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Hello

Looking for advice I successfully calibrated SD using HCFR but having a tough time with HDR

TV : Samsung 65q7O
Pattern generator :Raspberry Pi PGenerator with HD Fury Linker
Probe: x-rite i1 display pro Rev. b
Software: HCFR with the following settings: Rec2020 ;Smpte 2084 HDR everything else set to default

My grey scale and gamma seem to be all over the place and I can't seem to dial it in looking for any tips

View attachment 3038757 View attachment 3038758 View attachment 3038759 View attachment 3038760
First thing that stands out to me is the peak 100% luminance of only 351cd/m. The basic white balance isn't too bad, and your gamma/luminance tracking is similar to what you see stock on many HDR TV's, especially since your peak lu inance is low, the whole luminancde curve would be expected to dip below the target. Are you in full blown HDR mode and confirmed getting an HDR signal on the TV? The first things to look at when sweeping 2084 are peak luminance looking like actuall HDR peak luminance (so you know you are not somehow getting SDR patterns), and 50% shuld be around 95nit. If you can get your R G and B to be sort of together, your 50% at around 95nit, above that not as impoertant, below 50% more important...above like 60-70nit is where most HDR TV's just roll off into the peak luminance nit and flatten off.

Paul
 

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I suspect you meant 60-70%.
Sorry, I meant after the 60-70% rolloff curve most TV's just flatten out at their peak luminance. 60% at peak would mean your contrast slider would probably be too high! :-D

Paul
 

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First thing that stands out to me is the peak 100% luminance of only 351cd/m. The basic white balance isn't too bad, and your gamma/luminance tracking is similar to what you see stock on many HDR TV's, especially since your peak lu inance is low, the whole luminancde curve would be expected to dip below the target. Are you in full blown HDR mode and confirmed getting an HDR signal on the TV? The first things to look at when sweeping 2084 are peak luminance looking like actuall HDR peak luminance (so you know you are not somehow getting SDR patterns), and 50% shuld be around 95nit. If you can get your R G and B to be sort of together, your 50% at around 95nit, above that not as impoertant, below 50% more important...above like 60-70nit is where most HDR TV's just roll off into the peak luminance nit and flatten off.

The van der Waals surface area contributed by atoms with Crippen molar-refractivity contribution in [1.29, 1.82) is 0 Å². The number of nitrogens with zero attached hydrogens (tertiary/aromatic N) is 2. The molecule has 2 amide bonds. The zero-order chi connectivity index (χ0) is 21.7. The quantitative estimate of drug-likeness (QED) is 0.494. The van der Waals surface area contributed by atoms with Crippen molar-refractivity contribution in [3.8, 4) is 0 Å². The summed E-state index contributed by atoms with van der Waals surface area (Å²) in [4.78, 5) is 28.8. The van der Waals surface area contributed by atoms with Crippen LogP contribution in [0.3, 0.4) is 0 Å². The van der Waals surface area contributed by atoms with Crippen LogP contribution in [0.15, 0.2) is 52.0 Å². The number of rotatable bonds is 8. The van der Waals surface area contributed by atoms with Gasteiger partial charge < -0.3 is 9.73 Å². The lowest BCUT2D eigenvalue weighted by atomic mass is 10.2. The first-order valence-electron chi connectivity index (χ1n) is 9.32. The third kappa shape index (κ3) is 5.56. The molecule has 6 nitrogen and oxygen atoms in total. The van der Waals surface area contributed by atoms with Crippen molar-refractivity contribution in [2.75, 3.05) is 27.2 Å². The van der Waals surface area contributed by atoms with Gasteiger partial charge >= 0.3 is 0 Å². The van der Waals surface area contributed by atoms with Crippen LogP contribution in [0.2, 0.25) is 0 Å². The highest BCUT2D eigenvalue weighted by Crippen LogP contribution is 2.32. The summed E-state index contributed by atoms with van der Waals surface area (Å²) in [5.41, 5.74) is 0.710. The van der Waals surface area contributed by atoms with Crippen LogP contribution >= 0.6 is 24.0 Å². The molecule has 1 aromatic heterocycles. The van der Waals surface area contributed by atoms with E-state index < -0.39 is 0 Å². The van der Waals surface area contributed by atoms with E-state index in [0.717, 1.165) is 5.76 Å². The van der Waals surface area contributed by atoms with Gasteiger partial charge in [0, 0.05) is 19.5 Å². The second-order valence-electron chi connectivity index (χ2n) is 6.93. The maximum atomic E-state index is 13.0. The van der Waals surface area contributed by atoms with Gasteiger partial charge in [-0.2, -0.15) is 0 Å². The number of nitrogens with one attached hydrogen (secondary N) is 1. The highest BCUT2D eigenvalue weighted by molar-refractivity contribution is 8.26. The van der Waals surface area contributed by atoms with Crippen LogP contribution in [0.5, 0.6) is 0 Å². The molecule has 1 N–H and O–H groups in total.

Paul
As Thoth pointed out I used a 100% window instead of 10% window so that should help the peak 100% luminance. Thanks for the other tips going to give it another try this weekend
 

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100% for SDR, 10% for HDR. You should also be setting Local Dimming to Low or Standard for SDR, but High for HDR.
I'll go in here and mention I've been having trouble with SDR calibration for my Samsung 55" Q8DN (2018).
I never got satisfactory results until about just now. The greyscale was a mess to make look correct. Pattern window played a part on why it was getting funky & my selection for setup in HCFR.
I went from [white LED] ->[RG-Phosphor]->[GB-R LED].
I'll say 5-10% Window for SDR is bad in general on these TV's. It does some funky stuff with the RGB levels on a greyscale sweep. No way to get that correct in a small window with 0% APL background.
100% Window was mostly alright but it was pushing too much blue into the greyscale when just using my desktop in general. It was always off tinted in practical use.
I found a compromise in using 70-90% window calibration with 0% APL background. This fixed the "blue" shift in general and everything now looks alright to the eye at last in practical usage.

I'm now finally looking to do my HDR calibration. I'm wondering if the same 5-10% window is still a recommendation in general for HDR? In SDR it's unusable to make a measurement from to adjust settings.

i1Display Pro Plus.
 

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I'm now finally looking to do my HDR calibration. I'm wondering if the same 5-10% window is still a recommendation in general for HDR?
10% window is the recommendation I mostly see for QLED HDR. There is a CalMAN guide for 2018 Samsungs that says to use 100% window for HDR, no idea why, but the more recent CalMAN Home for Samsung guide says 10% window for all models.
 

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Well I did my first measurement by enabling HDR in Windows 10 and using HCFR setup for DCI-P3 & Rec2020 targets... Something isn't right at all.
Gamut/Primaries/saturation is horrible & the gamma is way out of whack.

Here is a Gamma chart. You are forced to use -3 Brightness to even begin to see how awful it looks. [HDMI - NORMAL]
3039336



There was this oddity with HDMI Black Level. It improved the peak brightness by a some if you used [Low] rather than [Normal]
Sample for [HDMI - LOW]. Needed only -2 Brightness here.